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Fighting The Fog

Tom Cradit

For me, the road ahead is never completely clear; it’s always shrouded enough to make my journey very difficult. Just seven months ago, I found out why my trip has been so challenging: I was diagnosed as having ADHD.

Fighting through fog is what it feels like to be held back by Attention Deficit Disorder or Attention Deficit/Hyperactivity Disorder. For me, the road ahead is never completely clear; it’s always shrouded enough to make my journey very difficult. I have driven this road for fifty-four years. Just seven months ago, I found out why my trip has been so challenging: I was diagnosed as having ADHD.

Many people with numerous degrees have identified, scrutinized and digitized ADD and ADHD until the information positively oozes off the shelves of bookstores. It’s hot! It’s now! It’s — something I would not wish upon my worst enemy. It captured me when I was little, held me back from reaching my potential in school and the workplace, ruined relationships, enabled me to reach a new depth of depression and led me to self-medicate.

If I could describe what it was like growing up with ADHD and not knowing I had it, I would be the most eloquent of speakers. If I could express the feelings I had as an elementary school student, I would fill volumes with sadness. If I could show you a picture of me during high school, you might detect a frightened, lonely and confused child— paralyzed with fear and hiding behind a forced smile and darting eyes. Teachers and principals thought me a class clown, a distraction and a disappointment to my parents. My parents agreed. Some of the most vivid memories I have are of my parents speaking phrases such as, “Tom, what are you, stupid?” “You’re just like that retarded kid, so and so.” “If you aren’t going to try, we give up.” “Don’t you get tired of failing?”

I was tested and had an IQ of 140. Yet, it took every bit of effort I could muster and threats from my parents for me to maintain a grade average of C. This continued through high school. In fact, I was nearing a D average when the fear of not getting into college helped me focus enough to bring my grades back to a C level. With some influence from the principal of my school, I got in. For me, college lasted only two semesters. I quit. I was again lost, overwhelmed and spinning inside.

Spinning is an interesting word to describe my ADHD mind. It never stops spinning. At times, it spins so fast I have to stop what I am doing and just watch. I imagine I’m looking inside of my head, and I see a picture very similar to a spinning galaxy in space. The only difference is that the galaxy in my mind spins much faster. I see thousands of colored dots in a pattern, all turning the same direction. I am so hypnotized by this picture that I hear nothing but the whir of the thoughts flying randomly within my brain. If I am lucky, one of these thoughts will be the one I need at the moment.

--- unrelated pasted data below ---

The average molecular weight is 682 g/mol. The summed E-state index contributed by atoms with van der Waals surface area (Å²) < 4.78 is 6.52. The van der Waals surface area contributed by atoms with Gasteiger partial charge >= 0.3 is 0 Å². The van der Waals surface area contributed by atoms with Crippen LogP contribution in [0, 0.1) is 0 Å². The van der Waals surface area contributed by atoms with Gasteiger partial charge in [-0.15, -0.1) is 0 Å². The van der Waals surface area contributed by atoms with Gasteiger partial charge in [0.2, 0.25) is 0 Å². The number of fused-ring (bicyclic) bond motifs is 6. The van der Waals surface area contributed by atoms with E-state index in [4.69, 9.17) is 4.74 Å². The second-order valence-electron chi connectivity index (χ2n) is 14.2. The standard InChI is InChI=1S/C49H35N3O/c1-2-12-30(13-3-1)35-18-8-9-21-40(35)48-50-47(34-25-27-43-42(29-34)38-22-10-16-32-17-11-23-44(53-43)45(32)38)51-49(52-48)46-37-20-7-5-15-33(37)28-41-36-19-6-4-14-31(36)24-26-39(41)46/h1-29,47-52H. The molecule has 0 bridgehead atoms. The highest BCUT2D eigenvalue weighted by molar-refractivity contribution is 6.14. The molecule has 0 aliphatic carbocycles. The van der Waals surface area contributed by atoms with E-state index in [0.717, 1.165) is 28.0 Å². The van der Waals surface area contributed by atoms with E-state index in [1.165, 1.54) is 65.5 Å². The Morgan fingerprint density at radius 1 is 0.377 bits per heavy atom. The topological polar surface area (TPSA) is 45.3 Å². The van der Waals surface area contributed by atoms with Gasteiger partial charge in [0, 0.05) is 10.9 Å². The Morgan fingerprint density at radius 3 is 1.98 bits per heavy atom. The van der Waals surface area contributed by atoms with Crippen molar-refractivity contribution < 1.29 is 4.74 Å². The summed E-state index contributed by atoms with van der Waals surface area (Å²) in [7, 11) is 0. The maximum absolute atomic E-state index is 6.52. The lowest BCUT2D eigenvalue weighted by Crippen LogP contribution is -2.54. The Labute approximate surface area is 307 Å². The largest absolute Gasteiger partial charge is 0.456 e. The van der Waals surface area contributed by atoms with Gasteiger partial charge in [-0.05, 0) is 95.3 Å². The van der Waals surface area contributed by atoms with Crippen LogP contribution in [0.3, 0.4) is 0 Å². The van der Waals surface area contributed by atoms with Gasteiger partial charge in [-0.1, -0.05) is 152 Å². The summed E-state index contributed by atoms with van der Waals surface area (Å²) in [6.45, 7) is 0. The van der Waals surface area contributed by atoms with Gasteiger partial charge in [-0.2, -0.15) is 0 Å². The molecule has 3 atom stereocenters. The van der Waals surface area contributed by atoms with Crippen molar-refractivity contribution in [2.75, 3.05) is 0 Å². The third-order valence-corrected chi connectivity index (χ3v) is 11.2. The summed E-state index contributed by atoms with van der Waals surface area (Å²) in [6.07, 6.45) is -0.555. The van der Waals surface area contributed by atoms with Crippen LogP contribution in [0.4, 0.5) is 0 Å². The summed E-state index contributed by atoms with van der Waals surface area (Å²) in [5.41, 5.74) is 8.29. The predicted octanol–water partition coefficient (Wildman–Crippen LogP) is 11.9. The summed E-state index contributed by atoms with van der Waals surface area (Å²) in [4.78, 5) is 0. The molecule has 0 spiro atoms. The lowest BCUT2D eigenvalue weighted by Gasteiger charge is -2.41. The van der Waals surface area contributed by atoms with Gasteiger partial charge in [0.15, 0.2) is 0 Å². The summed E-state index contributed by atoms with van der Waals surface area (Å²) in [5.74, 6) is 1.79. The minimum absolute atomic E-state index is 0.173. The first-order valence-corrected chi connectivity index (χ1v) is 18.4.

Imagine that you are sitting in a sixth- grade classroom. The teacher is introducing a new chapter in your social studies book. She begins to read. “The ancient Egyptians” is all you hear because a passing car catches your eye. It’s the same color as your Dad’s car. It reminds you of the trip you took the day he brought his car home. A “breaking-in” drive he had called it. Somehow, you manage to hear a few more of the teacher’s words, “…pyramids as burial…” This prompts you to recall the memory of a movie you saw with pyramids, King Tut and thieves. You imagine all the tunnels inside one of the mammoth structures. You see yourself trapped and hear the blocks sliding as they block the exit. Again, you hear the teacher’s voice, “…took hundreds of years…,” and you see a calendar with pages flying off into space. Space brings the image of the solar system spinning and asteroids just missing each other. “…Paying attention?” You realize the teacher is talking to you. In fact, she is standing right beside you and the class is snickering. Your mind is snapped cruelly and suddenly back to the classroom. You hadn’t realized you’d been so far away.

We ADDers do not think as you do. We can’t process information the way you do. We need special handling from special people in order to learn the same basic things you learn. The biggest problem the ADD child has is this: he or she cannot be taught in the conventional manner. Normally, we will excel in one subject. Mine was music; another’s might be writing. We are very creative people. I was in the school band for eight years and played first- chair clarinet. My band teacher had hopes I could attend Julliard School of Music. That prospect frightened me. I knew I could not handle something so prestigious, something so wonderful, something of which I had dreamed. That’s very sad, isn’t it?